Taliban outlaws barbers in Afghanistan’s Helmand province from shaving or trimming beards

Barbers in Afghanistan’s Helmand province have been banned by the Taliban from shaving or trimming beards.

The order was issued on Monday and marks the latest in a series of restrictions placed on the country’s residents based on the Taliban’s strict interpretation of Islamic law.

Sharia law is Islam’s legal system – which is based on the Koran and the rulings of Islamic scholars – and acts as a code of conduct for modern Muslims to adhere to, ensuring they abide by God’s wishes in all areas of life from daily routines to personal beliefs.

“If anyone violates the rule (they) will be punished and no one has a right to complain,” said the new regulation, issued by the provincial Taliban government’s vice and virtue department to barbers in Lashkar Gah, the provincial capital.

It was not immediately clear what penalties the barbers could face if they breached the order.

During their previous rule of Afghanistan in the late 1990s, the Taliban demanded men grow beards.

After the group were ousted from power following the US-led invasion in 2001, shaved or cleanly trimmed beards became popular in the country.

“I request our Taliban brothers to give freedom to people to live the way they want, if they want to trim their beard or hair,” one barber told the AP news agency.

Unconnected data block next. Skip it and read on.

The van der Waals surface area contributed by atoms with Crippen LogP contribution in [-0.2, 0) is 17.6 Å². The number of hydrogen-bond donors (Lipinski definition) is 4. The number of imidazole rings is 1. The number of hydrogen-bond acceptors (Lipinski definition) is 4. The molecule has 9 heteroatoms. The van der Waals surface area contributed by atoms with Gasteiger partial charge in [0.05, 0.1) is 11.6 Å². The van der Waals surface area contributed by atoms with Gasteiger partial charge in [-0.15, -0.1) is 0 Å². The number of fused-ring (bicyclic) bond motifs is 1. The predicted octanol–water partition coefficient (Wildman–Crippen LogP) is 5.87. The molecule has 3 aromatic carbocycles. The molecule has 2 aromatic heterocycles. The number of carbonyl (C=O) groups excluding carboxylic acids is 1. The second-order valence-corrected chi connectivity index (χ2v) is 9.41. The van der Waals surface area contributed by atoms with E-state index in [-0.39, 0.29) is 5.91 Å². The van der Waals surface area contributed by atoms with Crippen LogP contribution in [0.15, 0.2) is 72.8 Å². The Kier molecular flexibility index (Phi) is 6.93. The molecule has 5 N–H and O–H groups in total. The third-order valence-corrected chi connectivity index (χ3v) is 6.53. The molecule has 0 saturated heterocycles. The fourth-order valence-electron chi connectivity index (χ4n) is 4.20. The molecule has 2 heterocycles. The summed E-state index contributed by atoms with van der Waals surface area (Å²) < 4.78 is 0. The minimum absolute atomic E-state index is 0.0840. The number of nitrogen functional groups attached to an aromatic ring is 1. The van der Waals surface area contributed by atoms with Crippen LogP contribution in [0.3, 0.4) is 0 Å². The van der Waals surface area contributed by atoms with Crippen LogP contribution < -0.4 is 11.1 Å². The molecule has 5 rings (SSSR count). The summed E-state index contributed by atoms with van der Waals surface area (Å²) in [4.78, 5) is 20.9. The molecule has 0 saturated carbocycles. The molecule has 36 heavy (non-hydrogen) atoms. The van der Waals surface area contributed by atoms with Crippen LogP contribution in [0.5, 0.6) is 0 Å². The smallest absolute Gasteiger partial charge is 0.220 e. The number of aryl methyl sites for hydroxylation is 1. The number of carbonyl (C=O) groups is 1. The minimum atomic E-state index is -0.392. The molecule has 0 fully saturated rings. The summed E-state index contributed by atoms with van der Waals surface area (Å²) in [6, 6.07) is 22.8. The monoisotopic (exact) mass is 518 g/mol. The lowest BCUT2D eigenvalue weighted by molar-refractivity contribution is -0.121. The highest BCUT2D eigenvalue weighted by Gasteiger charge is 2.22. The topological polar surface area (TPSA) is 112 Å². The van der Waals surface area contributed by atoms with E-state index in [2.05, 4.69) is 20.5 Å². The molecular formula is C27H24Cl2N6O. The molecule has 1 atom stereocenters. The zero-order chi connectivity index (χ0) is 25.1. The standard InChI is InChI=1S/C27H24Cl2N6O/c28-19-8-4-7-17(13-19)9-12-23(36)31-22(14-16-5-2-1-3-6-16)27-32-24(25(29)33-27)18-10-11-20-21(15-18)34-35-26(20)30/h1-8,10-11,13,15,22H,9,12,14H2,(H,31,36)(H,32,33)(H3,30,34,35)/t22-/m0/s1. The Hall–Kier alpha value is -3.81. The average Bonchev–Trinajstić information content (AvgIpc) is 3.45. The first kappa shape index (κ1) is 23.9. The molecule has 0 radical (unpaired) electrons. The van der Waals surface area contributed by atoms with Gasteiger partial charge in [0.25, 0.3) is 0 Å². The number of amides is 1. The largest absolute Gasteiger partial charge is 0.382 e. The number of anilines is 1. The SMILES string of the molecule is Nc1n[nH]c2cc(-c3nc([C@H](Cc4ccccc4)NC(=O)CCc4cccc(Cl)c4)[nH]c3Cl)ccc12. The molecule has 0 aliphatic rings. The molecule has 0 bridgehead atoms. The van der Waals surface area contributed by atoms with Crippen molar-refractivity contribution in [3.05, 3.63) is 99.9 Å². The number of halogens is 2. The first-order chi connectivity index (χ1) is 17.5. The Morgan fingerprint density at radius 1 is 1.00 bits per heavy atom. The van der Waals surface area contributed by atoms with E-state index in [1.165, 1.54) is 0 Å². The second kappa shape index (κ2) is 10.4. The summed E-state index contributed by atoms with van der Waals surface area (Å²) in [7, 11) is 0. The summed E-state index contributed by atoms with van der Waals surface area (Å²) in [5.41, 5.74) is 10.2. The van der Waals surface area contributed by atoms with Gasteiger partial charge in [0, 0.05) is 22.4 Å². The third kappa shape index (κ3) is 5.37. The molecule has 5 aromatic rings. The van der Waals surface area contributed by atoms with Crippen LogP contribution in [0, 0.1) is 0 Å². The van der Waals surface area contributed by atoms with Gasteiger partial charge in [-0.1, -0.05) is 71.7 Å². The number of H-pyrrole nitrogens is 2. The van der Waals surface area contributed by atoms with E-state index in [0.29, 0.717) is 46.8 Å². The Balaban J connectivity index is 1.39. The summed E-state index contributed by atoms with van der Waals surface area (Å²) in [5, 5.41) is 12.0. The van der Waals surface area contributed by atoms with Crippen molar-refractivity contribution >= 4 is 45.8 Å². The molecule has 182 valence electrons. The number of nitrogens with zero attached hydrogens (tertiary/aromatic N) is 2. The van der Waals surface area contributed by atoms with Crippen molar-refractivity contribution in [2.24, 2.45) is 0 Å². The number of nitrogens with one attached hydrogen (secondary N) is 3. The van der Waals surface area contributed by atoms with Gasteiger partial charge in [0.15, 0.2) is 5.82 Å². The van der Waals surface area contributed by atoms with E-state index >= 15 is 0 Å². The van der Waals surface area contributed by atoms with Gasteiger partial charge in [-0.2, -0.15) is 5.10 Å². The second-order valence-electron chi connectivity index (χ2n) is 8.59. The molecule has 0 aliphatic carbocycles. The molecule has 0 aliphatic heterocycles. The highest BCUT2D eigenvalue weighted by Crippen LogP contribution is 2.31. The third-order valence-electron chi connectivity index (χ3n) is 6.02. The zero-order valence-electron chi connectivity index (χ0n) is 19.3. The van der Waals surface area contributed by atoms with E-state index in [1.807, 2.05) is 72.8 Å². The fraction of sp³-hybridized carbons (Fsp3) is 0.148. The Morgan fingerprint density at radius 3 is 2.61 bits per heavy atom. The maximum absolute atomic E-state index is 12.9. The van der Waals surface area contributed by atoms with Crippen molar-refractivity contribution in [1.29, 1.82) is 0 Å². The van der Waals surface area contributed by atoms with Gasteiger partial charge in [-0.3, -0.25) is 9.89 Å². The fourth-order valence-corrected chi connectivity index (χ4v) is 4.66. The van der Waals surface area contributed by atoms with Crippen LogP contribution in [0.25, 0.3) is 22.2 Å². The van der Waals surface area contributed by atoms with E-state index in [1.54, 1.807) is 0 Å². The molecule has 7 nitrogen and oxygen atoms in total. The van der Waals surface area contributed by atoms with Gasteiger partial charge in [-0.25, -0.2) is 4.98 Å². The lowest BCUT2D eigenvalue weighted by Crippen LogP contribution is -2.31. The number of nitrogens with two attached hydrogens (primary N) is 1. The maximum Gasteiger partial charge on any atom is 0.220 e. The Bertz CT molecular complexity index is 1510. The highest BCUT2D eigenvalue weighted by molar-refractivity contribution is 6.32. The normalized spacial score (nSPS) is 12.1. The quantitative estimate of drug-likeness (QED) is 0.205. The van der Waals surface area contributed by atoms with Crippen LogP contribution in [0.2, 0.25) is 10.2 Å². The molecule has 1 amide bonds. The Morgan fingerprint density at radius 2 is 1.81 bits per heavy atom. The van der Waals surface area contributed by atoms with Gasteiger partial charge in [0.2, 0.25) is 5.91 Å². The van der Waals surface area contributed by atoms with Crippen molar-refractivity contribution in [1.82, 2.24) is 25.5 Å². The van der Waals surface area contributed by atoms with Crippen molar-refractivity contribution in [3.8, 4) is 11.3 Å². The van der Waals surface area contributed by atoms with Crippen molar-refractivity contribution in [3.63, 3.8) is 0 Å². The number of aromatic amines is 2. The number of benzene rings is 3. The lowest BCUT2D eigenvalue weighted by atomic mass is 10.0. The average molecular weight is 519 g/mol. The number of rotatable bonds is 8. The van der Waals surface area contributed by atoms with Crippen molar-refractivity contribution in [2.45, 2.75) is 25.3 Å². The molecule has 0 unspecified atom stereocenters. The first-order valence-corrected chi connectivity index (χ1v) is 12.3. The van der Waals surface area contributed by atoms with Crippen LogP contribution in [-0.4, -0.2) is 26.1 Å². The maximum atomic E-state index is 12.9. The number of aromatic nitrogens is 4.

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“Now we have few clients coming to us, they are scared, they don’t want to trim their hair or beards, so I request them let people free, so we have our business and people can freely come to us.”

Another, Sher Afzal, added: “If someone comes for a haircut, they will come back to us after 40 to 45 days, so it is affecting our business like any other businesses.”

The latest regulation is one of several moves which signal the Taliban have not been swayed by international criticism and that they are sticking to their current hardline path despite initial promises of a more moderate rule, inclusivity and upholding women’s rights since regaining control of the country.

In recent weeks it has appointed an all-male government and has banned girls in grades six to 12 from returning to school, while some female employees have been told to stay at home.

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